Diana Chang

From Wikipedia, the free encyclopedia
Jump to navigation Jump to search
Diana Chang
Diana Chang.jpg
Born1924 (1924)
New York
DiedFebruary 19, 2009(2009-02-19) (aged 84–85)
Pennsylvania
OccupationNovelist
NationalityChinese, Japanese, American
GenreNovel, poetry
Notable worksThe Frontiers of Love

Books-aj.svg aj ashton 01.svg Literature portal

Diana Chang (Chinese: ; 1924 – February 19, 2009) was a Chinese American novelist and poet.[1] She is best known for her novel The Frontiers of Love, one of the earliest novels by an Asian American woman. She is considered to be the first American-born Chinese to publish a novel in the United States.[2]

Biography[edit]

Early life[edit]

Chang was born in New York City to a Chinese father and Eurasian mother, but spent her youngest years in China, including Beijing, Nanjing, and Shanghai.[2] She attended high school in New York, and graduated cum laude from Barnard College in 1949 where she majored in English, focusing on British and American Poets.[3] While an undergraduate at Barnard, Chang had 3 of her poems published by Poetry Magazine, including her work "At The Window." After graduation, she worked as a book editor at three reputable publishing houses (Avon Books, Bobbs-Merill, A. A. Wyn).[1][4] She also worked as the editor for the PEN-sponsored journal American Pen and as a creative writing teacher at Barnard.[2]

Literary work[edit]

Chang's best known work is The Frontiers of Love. Her work has more recently been read in terms of postmodernity and hybridity.[2] Although critical work on Chang has increased since the republication of Frontiers, critics have preferred to examine her Asian-themed works; her "white" novels are only recently getting attention.[2] While at Barnard College, Chang published her poem, Mood in Modern Poetry Association's Poetry.[3][5]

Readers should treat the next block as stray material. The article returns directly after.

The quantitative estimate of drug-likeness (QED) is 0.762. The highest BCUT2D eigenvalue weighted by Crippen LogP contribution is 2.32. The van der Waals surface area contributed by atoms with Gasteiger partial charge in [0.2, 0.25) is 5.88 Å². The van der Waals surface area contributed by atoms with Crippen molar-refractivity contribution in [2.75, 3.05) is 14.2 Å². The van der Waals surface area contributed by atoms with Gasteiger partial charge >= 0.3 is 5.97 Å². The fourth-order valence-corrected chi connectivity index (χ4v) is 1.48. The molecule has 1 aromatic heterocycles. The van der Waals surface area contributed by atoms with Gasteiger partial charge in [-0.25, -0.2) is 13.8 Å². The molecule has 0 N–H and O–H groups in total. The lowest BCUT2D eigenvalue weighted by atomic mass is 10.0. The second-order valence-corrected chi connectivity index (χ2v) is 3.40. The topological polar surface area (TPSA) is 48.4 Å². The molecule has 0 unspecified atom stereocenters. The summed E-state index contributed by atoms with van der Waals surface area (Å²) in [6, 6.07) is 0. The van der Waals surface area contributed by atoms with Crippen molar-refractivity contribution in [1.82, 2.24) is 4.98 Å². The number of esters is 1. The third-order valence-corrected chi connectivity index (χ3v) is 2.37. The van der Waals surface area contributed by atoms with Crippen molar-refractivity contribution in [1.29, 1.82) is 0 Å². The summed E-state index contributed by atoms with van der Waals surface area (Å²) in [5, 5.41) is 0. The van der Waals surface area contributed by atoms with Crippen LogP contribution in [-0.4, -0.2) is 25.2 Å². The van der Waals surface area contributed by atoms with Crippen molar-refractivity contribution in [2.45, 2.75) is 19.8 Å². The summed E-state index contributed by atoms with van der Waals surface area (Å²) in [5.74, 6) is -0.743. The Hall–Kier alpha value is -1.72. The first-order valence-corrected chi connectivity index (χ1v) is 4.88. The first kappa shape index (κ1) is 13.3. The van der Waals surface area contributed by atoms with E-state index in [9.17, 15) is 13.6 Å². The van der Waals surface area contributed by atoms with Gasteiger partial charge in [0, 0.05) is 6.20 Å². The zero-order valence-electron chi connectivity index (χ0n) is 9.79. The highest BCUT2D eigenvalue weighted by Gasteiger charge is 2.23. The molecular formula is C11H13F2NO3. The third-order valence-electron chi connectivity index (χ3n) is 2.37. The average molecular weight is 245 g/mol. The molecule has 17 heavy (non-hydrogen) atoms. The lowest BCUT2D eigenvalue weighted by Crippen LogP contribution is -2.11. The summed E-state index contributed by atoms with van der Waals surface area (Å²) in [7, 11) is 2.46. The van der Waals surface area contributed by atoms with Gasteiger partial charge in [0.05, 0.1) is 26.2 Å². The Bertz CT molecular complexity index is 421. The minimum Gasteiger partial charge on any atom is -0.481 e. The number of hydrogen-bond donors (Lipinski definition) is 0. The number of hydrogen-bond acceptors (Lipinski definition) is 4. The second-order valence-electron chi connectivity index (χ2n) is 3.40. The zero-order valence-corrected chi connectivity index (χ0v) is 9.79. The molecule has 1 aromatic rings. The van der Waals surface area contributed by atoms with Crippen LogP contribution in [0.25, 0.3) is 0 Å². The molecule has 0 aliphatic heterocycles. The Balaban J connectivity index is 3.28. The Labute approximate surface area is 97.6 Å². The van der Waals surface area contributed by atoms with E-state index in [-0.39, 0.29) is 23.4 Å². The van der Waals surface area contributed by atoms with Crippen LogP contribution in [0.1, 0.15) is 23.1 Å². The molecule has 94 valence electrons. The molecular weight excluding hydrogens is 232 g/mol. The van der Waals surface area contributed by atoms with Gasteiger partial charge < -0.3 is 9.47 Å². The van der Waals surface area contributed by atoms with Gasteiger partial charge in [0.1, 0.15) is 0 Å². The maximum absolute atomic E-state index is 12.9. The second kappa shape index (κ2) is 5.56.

Published works[edit]

Novels[edit]

  • The Frontiers of Love, (1956, reissued 1974)
  • A Woman of Thirty (1959)
  • A Passion for Life (1961)
  • The Only Game in Town (1963)
  • Eye to Eye (1974)
  • A Perfect Love (1978)

Poetry[edit]

  • Saying Yes (Unknown)
  • The Horizon is Definitely Speaking (1982)
  • What Matisse is After (1984)
  • Earth Water Light (1991)

Awards[edit]

See also[edit]

References[edit]

  1. ^ a b "Diana Chang Papers". www.stonybrook.edu. Retrieved 2019-03-28.
  2. ^ a b c d e Roh-Spaulding, Carol (2000). "Diana Chang (1934– )". In Nelson, Emmanuel Sampath (ed.). Asian American Novelists: A Bio-bibliographical Critical Sourcebook. Westport, Conn.: Greenwood Publishing Group. pp. 38–43. ISBN 978-03-1330-911-3.
  3. ^ a b "Barnard Archives".
  4. ^ Hamalian, Leo (December 1995). "A MELUS Interview: Diana Chang". Multi-Ethnic Literature of the United States. 20 (4): 29–43. doi:10.2307/467888. JSTOR 467888.
  5. ^ Chang, Diana (November 1946). "Three Poems". Poetry Foundation. Poetry. Retrieved 2019-11-23.

Further reading[edit]

  • Baringer, Sandra. "'The Hybrids and the Cosmopolitans': Race, Gender, and Masochism in Diana Chang's The Frontiers of Love" pp. 107–21 IN: Brennan, Jonathan (ed. and introd.); Mixed Race Literature. Stanford, CA: Stanford UP; 2002.
  • Fink, Thomas; "Chang's 'Plunging into View'" Explicator, 1997 Spring; 55 (3): 175–77.
  • Grice, Helena. "Diana Chang" pp. 30–35 IN: Madsen, Deborah L. (ed. and introd.); Asian American Writers. Detroit, MI: Gale; 2005.
  • Grice, Helena. "Face-ing/De-Face-ing Racism: Physiognomy as Ethnic Marker in Early Eurasian/Amerasian Women's Texts" pp. 255–70 IN: Lee, Josephine (ed.); Lim, Imogene L. (ed.); Matsukawa, Yuko (ed.); Re/Collecting Early Asian America: Essays in Cultural History. Philadelphia, PA: Temple UP; 2002.
  • Ling, Amy; "Writer in the Hyphenated Condition: Diana Chang" MELUS, 1980 Winter; 7 (4): 69–83.
  • Spaulding, Carol Vivian; Blue-Eyed Asians: Eurasianism in the Work of Edith Eaton/Sui Sin Far, Winnifred Eaton/Onoto Watanna, and Diana Chang. Dissertation Abstracts International, Section A: The Humanities and Social Sciences, 1997 Jan; 57 (7): 3024–25. U of Iowa, 1996.
  • Wu, Wei-hsiung Kitty; Cultural Ideology and Aesthetic Choices: A Study of Three Works by Chinese-American Women—Diana Chang, Bette Bao Lord, and Maxine H. Kingston.' Dissertation Abstracts International, 1990 June; 50 (12): 3956A.